Representativeness and climatology of carbon monoxide and ozone at the global GAW station Mt. Kenya in equatorial Africa
- 1Empa, Swiss Federal Laboratories for Materials Testing and Research, Dübendorf, Switzerland
- 2Forschungszentrum Karlsruhe, Institut für Meteorologie und Klimaforschung IFU, Garmisch-Partenkirchen, Germany
- 3Kenyan Meteorological Department, Nairobi, Kenya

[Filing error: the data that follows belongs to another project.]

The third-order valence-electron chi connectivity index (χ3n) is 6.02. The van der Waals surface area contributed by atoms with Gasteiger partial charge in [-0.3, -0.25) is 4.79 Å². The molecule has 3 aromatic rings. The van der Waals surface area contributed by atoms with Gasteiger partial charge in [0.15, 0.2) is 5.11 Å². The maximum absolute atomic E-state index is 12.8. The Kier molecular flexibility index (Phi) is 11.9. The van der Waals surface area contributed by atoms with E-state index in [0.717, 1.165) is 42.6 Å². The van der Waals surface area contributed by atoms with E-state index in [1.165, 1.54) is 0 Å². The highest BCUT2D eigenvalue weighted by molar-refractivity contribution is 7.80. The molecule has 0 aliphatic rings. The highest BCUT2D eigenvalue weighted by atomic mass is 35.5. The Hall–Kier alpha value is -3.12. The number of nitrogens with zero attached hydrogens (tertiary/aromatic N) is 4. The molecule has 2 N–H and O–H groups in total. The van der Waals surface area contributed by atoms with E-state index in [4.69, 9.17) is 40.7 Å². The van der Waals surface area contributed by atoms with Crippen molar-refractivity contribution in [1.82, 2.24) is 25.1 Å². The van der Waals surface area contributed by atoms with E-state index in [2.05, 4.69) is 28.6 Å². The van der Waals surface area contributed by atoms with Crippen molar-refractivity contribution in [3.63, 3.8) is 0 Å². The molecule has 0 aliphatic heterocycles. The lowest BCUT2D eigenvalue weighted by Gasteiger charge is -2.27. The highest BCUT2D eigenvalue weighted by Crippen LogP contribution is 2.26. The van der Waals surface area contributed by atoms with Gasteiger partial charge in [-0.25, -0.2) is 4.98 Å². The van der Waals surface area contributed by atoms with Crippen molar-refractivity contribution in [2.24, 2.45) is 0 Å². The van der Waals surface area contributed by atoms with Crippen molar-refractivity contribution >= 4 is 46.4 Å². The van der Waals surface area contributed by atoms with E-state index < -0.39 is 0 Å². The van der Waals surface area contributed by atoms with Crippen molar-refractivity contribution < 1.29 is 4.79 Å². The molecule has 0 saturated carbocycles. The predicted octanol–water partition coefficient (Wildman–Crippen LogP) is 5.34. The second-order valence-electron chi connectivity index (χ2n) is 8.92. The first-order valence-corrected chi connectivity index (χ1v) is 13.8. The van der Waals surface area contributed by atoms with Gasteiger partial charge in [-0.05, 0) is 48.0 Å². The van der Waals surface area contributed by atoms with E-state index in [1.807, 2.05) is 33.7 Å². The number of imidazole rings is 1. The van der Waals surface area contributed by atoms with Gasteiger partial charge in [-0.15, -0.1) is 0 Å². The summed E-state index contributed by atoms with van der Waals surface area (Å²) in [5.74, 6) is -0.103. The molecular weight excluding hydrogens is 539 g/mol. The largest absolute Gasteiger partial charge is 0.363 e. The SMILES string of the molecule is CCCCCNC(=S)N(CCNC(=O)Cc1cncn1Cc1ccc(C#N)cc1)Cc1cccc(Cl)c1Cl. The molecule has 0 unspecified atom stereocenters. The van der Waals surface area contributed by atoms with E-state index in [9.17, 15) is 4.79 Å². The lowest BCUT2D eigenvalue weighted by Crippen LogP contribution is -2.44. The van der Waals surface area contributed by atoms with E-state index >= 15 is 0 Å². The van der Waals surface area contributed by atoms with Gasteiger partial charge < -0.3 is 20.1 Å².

Abstract. The tropics strongly influence the global atmospheric chemistry budget. However, continuous in-situ observations of trace gases are rare especially in equatorial Africa. The WMO Global Atmosphere Watch (GAW) programme aimed to close this gap with the installation of the Mt. Kenya (MKN) baseline station. Here, the first continuous measurements of carbon monoxide (CO) and ozone (O3) at this site covering the period June 2002 to June 2006 are presented. The representativeness of the site was investigated by means of statistical data analysis, air mass trajectory clustering, interpretation of biomass burning variability and evaluation of O3-CO relationships. Because of its location in eastern equatorial Africa, the site was rarely directly influenced by biomass burning emissions, making it suitable for background observations. Located at 3678 m above sea level the night-time (21:00–04:00 UTC) measurements of CO and O3 were in general representative of the free troposphere, while day-time measurements were influenced by atmospheric boundary layer air. Increased night-time concentrations were observed in 25% of all nights and associated with residual layers of increased CO and water vapour in the free troposphere. Six representative flow regimes towards Mt. Kenya were determined: eastern Africa (21% of the time), Arabian Peninsula and Pakistan (16%), northern Africa free tropospheric (6%), northern Indian Ocean and India (17%), south-eastern Africa (18%) and southern India Ocean (21%) flow regimes. The seasonal alternation of these flow regimes was determined by the monsoon circulation and caused a distinct semi-annual cycle of CO with maxima during February (primary) and August (secondary, annually variable) and with minima in April (primary) and November (secondary, annually variable). O3 showed a weaker annual cycle with a minimum in November and a broad summer maximum. Inter-annual variations were explained with differences in southern African biomass burning and transport towards MKN. Although biomass burning had little direct influence on the measurements at MKN it introduces inter-annual variability in the background concentrations of the southern hemisphere that subsequently reaches Kenya. The measurements at MKN were representative of air masses with little photochemical activity as indicated by weak O3-CO correlations, underlining the baseline character of the site. Inter-comparison of O3 at MKN with sounding data from Nairobi revealed a positive offset of the sounding data, most likely due to additional photochemical production of O3 in the Nairobi city plume. Future extensions of the measurement programme will provide better understanding of the atmospheric chemistry of this globally important region.